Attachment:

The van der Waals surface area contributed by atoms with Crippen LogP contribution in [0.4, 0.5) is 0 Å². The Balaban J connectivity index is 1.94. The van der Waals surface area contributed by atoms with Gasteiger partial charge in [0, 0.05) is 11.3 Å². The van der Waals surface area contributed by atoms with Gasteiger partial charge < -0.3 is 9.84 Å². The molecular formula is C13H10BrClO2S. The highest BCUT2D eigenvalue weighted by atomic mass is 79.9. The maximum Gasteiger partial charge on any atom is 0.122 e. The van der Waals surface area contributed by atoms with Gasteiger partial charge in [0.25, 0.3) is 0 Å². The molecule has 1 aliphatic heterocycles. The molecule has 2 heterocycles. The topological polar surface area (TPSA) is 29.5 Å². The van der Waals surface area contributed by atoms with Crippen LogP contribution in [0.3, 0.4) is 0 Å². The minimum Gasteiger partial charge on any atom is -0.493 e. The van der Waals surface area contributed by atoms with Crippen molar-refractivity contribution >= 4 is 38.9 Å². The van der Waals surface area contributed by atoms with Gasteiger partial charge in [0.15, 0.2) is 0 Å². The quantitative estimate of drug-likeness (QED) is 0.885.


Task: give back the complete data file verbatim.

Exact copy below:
The van der Waals surface area contributed by atoms with Crippen LogP contribution in [0.4, 0.5) is 0 Å². The Balaban J connectivity index is 1.94. The van der Waals surface area contributed by atoms with Gasteiger partial charge in [0, 0.05) is 11.3 Å². The van der Waals surface area contributed by atoms with Gasteiger partial charge < -0.3 is 9.84 Å². The molecular formula is C13H10BrClO2S. The highest BCUT2D eigenvalue weighted by atomic mass is 79.9. The maximum Gasteiger partial charge on any atom is 0.122 e. The van der Waals surface area contributed by atoms with Gasteiger partial charge in [0.25, 0.3) is 0 Å². The molecule has 1 aliphatic heterocycles. The molecule has 2 heterocycles. The topological polar surface area (TPSA) is 29.5 Å². The van der Waals surface area contributed by atoms with Crippen LogP contribution in [0.3, 0.4) is 0 Å². The minimum Gasteiger partial charge on any atom is -0.493 e. The van der Waals surface area contributed by atoms with Crippen molar-refractivity contribution >= 4 is 38.9 Å². The van der Waals surface area contributed by atoms with Gasteiger partial charge in [0.15, 0.2) is 0 Å². The quantitative estimate of drug-likeness (QED) is 0.885.